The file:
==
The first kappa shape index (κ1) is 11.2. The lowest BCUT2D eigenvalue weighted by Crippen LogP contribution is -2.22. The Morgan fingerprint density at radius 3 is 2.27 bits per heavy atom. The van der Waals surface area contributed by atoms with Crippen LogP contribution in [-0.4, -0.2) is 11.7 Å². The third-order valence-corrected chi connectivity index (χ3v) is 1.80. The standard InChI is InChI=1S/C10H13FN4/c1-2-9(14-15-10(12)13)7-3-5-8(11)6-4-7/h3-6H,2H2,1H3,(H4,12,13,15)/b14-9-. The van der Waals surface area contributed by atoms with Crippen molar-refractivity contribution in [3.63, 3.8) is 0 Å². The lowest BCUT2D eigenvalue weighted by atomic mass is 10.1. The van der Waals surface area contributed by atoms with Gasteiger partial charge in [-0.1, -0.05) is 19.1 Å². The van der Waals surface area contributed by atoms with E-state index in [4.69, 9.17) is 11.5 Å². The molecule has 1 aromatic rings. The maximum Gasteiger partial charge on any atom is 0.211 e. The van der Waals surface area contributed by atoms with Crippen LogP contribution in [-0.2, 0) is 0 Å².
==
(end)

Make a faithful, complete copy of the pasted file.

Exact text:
The first kappa shape index (κ1) is 11.2. The lowest BCUT2D eigenvalue weighted by Crippen LogP contribution is -2.22. The Morgan fingerprint density at radius 3 is 2.27 bits per heavy atom. The van der Waals surface area contributed by atoms with Crippen LogP contribution in [-0.4, -0.2) is 11.7 Å². The third-order valence-corrected chi connectivity index (χ3v) is 1.80. The standard InChI is InChI=1S/C10H13FN4/c1-2-9(14-15-10(12)13)7-3-5-8(11)6-4-7/h3-6H,2H2,1H3,(H4,12,13,15)/b14-9-. The van der Waals surface area contributed by atoms with Crippen molar-refractivity contribution in [3.63, 3.8) is 0 Å². The lowest BCUT2D eigenvalue weighted by atomic mass is 10.1. The van der Waals surface area contributed by atoms with Gasteiger partial charge in [-0.1, -0.05) is 19.1 Å². The van der Waals surface area contributed by atoms with E-state index in [4.69, 9.17) is 11.5 Å². The molecule has 1 aromatic rings. The maximum Gasteiger partial charge on any atom is 0.211 e. The van der Waals surface area contributed by atoms with Crippen LogP contribution in [-0.2, 0) is 0 Å².